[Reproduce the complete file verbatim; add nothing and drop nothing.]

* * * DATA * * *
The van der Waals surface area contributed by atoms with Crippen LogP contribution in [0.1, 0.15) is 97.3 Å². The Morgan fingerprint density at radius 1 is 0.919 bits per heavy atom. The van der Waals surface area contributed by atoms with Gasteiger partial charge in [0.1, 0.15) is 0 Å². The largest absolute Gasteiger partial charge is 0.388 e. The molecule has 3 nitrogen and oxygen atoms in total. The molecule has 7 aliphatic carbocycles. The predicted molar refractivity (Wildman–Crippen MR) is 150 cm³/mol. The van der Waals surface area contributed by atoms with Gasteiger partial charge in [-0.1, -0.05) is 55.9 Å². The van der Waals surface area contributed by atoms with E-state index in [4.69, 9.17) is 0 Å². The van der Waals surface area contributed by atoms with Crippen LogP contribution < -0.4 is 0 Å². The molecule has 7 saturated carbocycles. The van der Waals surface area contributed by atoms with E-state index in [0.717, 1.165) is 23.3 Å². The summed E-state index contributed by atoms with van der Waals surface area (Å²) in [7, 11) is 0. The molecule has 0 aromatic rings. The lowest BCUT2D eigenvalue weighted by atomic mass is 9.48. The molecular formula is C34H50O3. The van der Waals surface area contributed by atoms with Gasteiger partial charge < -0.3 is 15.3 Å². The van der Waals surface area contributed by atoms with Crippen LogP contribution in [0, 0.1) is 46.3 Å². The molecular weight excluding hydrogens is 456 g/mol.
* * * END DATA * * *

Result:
The van der Waals surface area contributed by atoms with Crippen LogP contribution in [0.1, 0.15) is 97.3 Å². The Morgan fingerprint density at radius 1 is 0.919 bits per heavy atom. The van der Waals surface area contributed by atoms with Gasteiger partial charge in [0.1, 0.15) is 0 Å². The largest absolute Gasteiger partial charge is 0.388 e. The molecule has 3 nitrogen and oxygen atoms in total. The molecule has 7 aliphatic carbocycles. The predicted molar refractivity (Wildman–Crippen MR) is 150 cm³/mol. The van der Waals surface area contributed by atoms with Gasteiger partial charge in [-0.1, -0.05) is 55.9 Å². The van der Waals surface area contributed by atoms with E-state index in [4.69, 9.17) is 0 Å². The van der Waals surface area contributed by atoms with Crippen LogP contribution < -0.4 is 0 Å². The molecule has 7 saturated carbocycles. The van der Waals surface area contributed by atoms with E-state index in [0.717, 1.165) is 23.3 Å². The summed E-state index contributed by atoms with van der Waals surface area (Å²) in [7, 11) is 0. The molecule has 0 aromatic rings. The lowest BCUT2D eigenvalue weighted by atomic mass is 9.48. The molecular formula is C34H50O3. The van der Waals surface area contributed by atoms with Gasteiger partial charge < -0.3 is 15.3 Å². The van der Waals surface area contributed by atoms with Crippen LogP contribution in [0, 0.1) is 46.3 Å². The molecular weight excluding hydrogens is 456 g/mol.